Thursday, February 21, 2013

A Most Important Conversation for Lovers

Whatever our souls are made of, his and mine are the same. –Emily Bronte

“But when we were dating, we agreed on all the major issues, theologically, philosophically, socially…” His voice disappeared into an abyss of agony. But I had known him long enough, and well enough, to know what he was thinking. “We dotted all the i’s, crossed all the t’s. When we were first married, intellectually, we were on the same page. How is it that we woke up and found that we were not even in the same book?”

“He’s a wonderful man, a loving father… a really great guy. Yet, other than our children, we have almost nothing in common. He wants to sit around and watch TV every night. I want to play games that will stimulate us intellectually, go to a museum, or talk about things that matter. Well, matter to me, anyway. Painful thing is that nothing much matters to him.”

What is tormenting these couples is the lack of mutuality where it matters most: a shared sense of life. What I mean by a sense of life is how we experience and approach our existence in the world, which comes from our core beliefs and attitudes regarding life and our selves. *
A man who experiences life as a couch to lounge on while waiting for death, or as a competition to see who can make the most money before the game is called, does not have the same sense of life as a woman who experiences her existence as a quest for meaningfulness and significance. If these two people marry, there is very little hope for a deep and intimate relationship. Not unless one of them is miraculously transformed, anyway.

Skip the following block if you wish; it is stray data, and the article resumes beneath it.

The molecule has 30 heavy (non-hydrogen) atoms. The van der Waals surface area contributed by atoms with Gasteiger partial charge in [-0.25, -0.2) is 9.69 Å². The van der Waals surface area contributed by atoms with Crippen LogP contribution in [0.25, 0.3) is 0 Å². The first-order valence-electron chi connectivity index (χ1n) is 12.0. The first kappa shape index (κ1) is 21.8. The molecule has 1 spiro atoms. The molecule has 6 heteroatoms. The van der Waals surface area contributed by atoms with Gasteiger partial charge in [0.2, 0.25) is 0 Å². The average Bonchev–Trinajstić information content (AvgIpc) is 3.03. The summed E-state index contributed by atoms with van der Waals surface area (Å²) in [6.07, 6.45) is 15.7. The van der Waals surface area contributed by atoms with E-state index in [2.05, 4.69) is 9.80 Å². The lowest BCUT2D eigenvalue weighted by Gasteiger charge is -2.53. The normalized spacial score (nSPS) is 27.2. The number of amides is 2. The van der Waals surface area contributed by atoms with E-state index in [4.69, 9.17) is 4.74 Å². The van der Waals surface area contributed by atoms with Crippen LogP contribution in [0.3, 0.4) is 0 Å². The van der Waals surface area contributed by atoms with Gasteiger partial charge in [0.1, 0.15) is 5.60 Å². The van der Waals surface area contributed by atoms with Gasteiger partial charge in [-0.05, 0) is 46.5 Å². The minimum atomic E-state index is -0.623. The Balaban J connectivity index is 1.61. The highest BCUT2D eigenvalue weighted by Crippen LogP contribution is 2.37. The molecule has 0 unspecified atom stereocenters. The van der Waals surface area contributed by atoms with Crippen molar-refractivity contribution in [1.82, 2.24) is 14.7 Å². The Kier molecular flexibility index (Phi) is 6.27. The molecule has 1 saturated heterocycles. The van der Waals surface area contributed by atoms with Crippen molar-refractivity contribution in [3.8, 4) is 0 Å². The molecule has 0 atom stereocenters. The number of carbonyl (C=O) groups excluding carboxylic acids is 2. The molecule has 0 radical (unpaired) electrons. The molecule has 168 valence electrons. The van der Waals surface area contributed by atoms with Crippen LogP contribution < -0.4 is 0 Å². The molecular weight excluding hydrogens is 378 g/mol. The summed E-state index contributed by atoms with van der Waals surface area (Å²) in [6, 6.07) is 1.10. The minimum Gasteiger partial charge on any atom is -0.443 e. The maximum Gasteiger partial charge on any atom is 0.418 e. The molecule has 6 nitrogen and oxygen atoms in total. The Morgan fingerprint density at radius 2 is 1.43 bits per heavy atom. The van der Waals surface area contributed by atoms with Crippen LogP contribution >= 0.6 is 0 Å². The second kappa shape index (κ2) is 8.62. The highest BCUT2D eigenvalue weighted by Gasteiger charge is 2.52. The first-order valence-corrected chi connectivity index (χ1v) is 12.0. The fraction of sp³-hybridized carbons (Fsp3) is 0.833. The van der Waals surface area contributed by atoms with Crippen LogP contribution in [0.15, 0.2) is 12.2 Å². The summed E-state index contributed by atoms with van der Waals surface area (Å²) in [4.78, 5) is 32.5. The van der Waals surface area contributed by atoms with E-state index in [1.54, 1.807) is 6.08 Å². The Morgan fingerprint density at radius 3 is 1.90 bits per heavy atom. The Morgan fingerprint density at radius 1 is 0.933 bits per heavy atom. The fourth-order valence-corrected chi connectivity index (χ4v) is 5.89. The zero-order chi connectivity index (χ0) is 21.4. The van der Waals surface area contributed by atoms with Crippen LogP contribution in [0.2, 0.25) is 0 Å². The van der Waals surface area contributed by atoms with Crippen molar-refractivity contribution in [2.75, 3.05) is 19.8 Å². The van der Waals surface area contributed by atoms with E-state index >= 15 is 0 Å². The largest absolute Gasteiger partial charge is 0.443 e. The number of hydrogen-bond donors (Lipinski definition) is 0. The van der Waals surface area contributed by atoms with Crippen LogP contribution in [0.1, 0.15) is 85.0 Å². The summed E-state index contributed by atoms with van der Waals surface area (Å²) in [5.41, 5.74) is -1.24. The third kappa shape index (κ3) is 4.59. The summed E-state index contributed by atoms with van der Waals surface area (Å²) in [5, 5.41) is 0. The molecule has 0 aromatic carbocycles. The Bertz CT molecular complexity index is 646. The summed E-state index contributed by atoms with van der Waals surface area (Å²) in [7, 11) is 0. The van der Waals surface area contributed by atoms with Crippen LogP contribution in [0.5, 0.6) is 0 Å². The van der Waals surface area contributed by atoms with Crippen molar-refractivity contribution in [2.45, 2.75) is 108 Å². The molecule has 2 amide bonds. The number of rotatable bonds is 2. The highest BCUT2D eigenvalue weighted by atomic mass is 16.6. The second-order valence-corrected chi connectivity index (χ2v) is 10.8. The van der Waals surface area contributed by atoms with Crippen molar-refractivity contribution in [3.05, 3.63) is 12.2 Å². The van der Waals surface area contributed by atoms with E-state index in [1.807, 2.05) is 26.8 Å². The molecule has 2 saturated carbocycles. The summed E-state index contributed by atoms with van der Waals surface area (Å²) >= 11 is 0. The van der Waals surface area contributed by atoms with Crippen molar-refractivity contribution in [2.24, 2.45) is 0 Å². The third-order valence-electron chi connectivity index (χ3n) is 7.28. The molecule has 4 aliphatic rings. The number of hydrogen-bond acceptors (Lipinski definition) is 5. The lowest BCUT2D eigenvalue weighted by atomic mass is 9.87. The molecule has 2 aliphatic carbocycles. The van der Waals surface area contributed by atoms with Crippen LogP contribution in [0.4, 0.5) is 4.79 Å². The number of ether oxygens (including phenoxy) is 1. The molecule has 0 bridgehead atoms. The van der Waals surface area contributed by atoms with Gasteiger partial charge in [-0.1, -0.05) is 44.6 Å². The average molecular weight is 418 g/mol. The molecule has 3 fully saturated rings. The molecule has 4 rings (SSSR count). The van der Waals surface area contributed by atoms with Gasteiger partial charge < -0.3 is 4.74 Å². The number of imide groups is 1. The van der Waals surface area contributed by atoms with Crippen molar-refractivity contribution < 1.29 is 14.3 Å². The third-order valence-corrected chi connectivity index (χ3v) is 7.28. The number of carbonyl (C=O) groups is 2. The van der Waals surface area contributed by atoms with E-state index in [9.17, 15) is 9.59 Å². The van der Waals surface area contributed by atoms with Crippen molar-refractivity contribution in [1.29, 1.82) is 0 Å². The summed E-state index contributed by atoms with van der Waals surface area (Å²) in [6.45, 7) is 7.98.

If she approaches life with faith, hope, and love, and he with fear, hopelessness, and cynicism, then there will be no mutuality at the very heart of the relationship. It doesn’t matter that they grew up together in the same church, espouse the same beliefs, and vote along the same party lines. The disparity between their respective senses of life will be a barrier to an authentic and abiding emotional connection.
What this man and woman was saying was, “I feel totally invisible.” The agony they each were describing is that of not being loved and appreciated for who they are. O, he may admire this or that attribute but, as her sense of life is the opposite of his, he doesn’t see the essence of her identity. Consequently, she is not being loved for who-she-is … and she knows it. And then there is the seemingly insurmountable barrier of “appreciating” a sense of life that she experiences as being so utterly alien to her own.
When facing serious conflicts, so many couples argue over work, or friendships, or children, or politics, or spiritual matters, or what to do on holidays, with few or no resolutions that move the relationship forward. The reason for this is that the real issue is far deeper, and far scarier: the challenge is at the level of their sense of life. Here is where he must be honest with his mate and his self. Here is the arena where she must seek to make herself visible: respectfully, lovingly, and boldly.

* "A sense of life is the emotional form in which we experience our deepest view of existence and our relationship to existence. It is, in effect, the emotional corollary of a metaphysics--of a personal metaphysics, one might say--reflecting the subconsciously held sum of our broadest and deepest attitudes and conclusions concerning the world, life, and ourselves." Nathaniel Branden, The Psychology of Romantic Love

Copyright, Monte E Wilson, 2013

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